ACTION: separate issue for canonicalize and compare from ticket 21
Slide 18 - empty quoted strings (issue 35)
Wanted feedback on applicability statement -> where strings can be empty vs non-empty.
John K: need to make sure 5322 doesn’t prohibit anything that 5321 allows.
Pete: given how much 5322 allows! Unlikely to be an issue.
Alexey: think the obvious place that’s OK is Display-Name. But name of group?
- should we create some test messages and see?
- Pete: sure
- John K: seems to me that a lot of this is about a warning that some of these constructions are not likely to work in the general case. If you created mailboxes that look like this, then it’s not going to work.
- “Security through obscurity” for anti-spam, not much we can say about that.
- Pete is correct that 5322 permits just about anything, and maybe that’s OK.
Bron: as an end user, what I want is a clear “here’s what I can expect others to implement if they’re being reasonable” so I can complain about them if a service doesnt’ support them - e.g. “+ in local part is valid and if your web form doesn’t accept it you are wrong”.
Alexey: this would be something for applicability statement;
Bron: yep - what I want is something actionable.
Slide 20 - behaviour on server closing connection.
- John: not sure we need this, but it’s OK.
- Alexey: have a slide -> server says “421 shutting down, client does non-blocking write, polls”.
- Client will have closing message from the server in its TCP buffer after sending command.
- Idea is to say “it’s a good idea do this”.
- Text suggested “client will recieve this after sending a command”.
- Barry: with John, don’t think text needs to be fixed here. Applicability statement should say how clients should handle this, but what’s in 5321 now is OK.
- Alexey: thinks current text can be read as prohibiting.
- Barry: I don’t read it as that - if people are reading it as that, maybe we DO need to tweak the text.
- John K: I also don’t read the current text as prohibiting this. It’s an operational detail on how client interacts with the TCP interface. If others are reading it as prohibition then it should be patched.
- Barry: but don’t think that proposed text patches it.
Slide 21 - more on clients - issue 46
- Similar to previous slide.
- Barry: strikes me as telling people how to deal with transport layer issues. Not sure that 5321 is the right place to do that.
- Bron: agree with Barry, but we should be very clear when retrying is right, when backing off is right, when assuming delivery if right.
- John: agree, we’re messing around in implementation details and don’t want to go there if we can avoid it.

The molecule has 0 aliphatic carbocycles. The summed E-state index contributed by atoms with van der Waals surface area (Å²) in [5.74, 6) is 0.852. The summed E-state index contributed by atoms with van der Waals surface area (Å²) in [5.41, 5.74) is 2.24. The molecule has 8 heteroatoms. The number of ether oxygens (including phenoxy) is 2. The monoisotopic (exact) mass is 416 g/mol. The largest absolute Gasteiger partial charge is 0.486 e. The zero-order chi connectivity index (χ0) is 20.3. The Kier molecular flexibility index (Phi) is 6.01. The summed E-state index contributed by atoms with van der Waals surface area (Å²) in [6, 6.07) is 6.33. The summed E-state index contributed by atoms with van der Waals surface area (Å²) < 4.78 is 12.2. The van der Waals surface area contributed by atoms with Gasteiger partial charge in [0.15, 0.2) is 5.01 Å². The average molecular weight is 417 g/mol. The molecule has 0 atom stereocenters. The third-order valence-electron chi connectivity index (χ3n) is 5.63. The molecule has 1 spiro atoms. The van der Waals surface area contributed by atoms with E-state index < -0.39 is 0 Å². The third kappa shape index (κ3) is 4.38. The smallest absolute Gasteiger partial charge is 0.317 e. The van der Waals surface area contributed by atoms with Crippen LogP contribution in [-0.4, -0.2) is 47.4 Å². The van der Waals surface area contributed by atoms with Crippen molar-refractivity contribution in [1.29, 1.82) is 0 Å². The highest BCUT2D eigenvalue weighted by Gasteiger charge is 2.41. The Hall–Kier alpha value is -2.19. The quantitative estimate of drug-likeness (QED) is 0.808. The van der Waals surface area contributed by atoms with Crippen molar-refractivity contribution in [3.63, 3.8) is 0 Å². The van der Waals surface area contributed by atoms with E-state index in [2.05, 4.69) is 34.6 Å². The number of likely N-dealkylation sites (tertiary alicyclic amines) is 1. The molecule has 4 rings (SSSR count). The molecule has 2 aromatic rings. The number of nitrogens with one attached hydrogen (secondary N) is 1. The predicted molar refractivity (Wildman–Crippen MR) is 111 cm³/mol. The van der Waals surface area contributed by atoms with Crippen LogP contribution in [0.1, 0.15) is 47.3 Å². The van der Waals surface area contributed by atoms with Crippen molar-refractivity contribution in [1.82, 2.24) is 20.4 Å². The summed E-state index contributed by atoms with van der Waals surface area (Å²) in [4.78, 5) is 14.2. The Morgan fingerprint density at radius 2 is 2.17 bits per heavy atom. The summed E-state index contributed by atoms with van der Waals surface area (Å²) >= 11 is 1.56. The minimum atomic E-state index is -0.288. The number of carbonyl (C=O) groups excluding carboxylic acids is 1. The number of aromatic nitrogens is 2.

- Alexey will take to the mailing list.
- John: would be hesitant about getting far into this in applicability statement either - they’re issues in local system model of transport interactions.
- Alexey: trying to figure out whether documenting this makes a difference. Hypothetical case, where server returns completely different 5xx code here.
- John K: in the past we weren’t on TCP, in future maybe not again - we shouldn’t make assumptions!
Slide 24 - ticket 5 - deprecate or remove 552 as 452.
- Todd Herr: Asked many providers, and most are using 552 as a permanent reject.
- Alexey: clarify - as far as we know, no client is following this recommendation.
- Todd: haven’t heard from anybody who says they are treating it as a temporary failure. Haven’t surveyed everyone of course.
- John K: posted to the list sayiung that not only is this not useful, it may be wrong. So another reason to take it out.
- Alexey: suggest mini WGLC on this issue, proposal to drop this sentence.
Slide 25 - review timeout specifications.
- Todd: haven’t heard back from providers. These limits are far longer than they need to be!
- John K: flag rather than opinion -> reach out to not only things that we consider ordinary clients, but also DTN people.
- If making decision on what implementations might do, we want to make sure we don’t mess up others.
- Alexey: do you know who to contact?
- John: not any more, but know who to ask! There’s still a DTN working group, that’s a logical place to start.
- Bron: what’s the reason to reduce them? If high disk load, it’s good to have the time - and high volume servers don’t pay much cost for an ongoing TCP connection.
- John K: I think from combination of Bron/Todd comments - probably shouldn’t be changing anything in 5321 about this, just something in the AS about the various tradeoffs.
- Todd: they’re only SHOULD anyway. Perhaps AS is a better place to discuss the entire topic. No discussion on list or in the ticket to guide us.
- Bron: since there are no complaints about this, maybe we shouldn’t be changing it at all.
No more issues!
- Alexey - didn’t expect us to use so much time, but we’re nearly at 2 hours! Any other questions?
See you on the mailing list.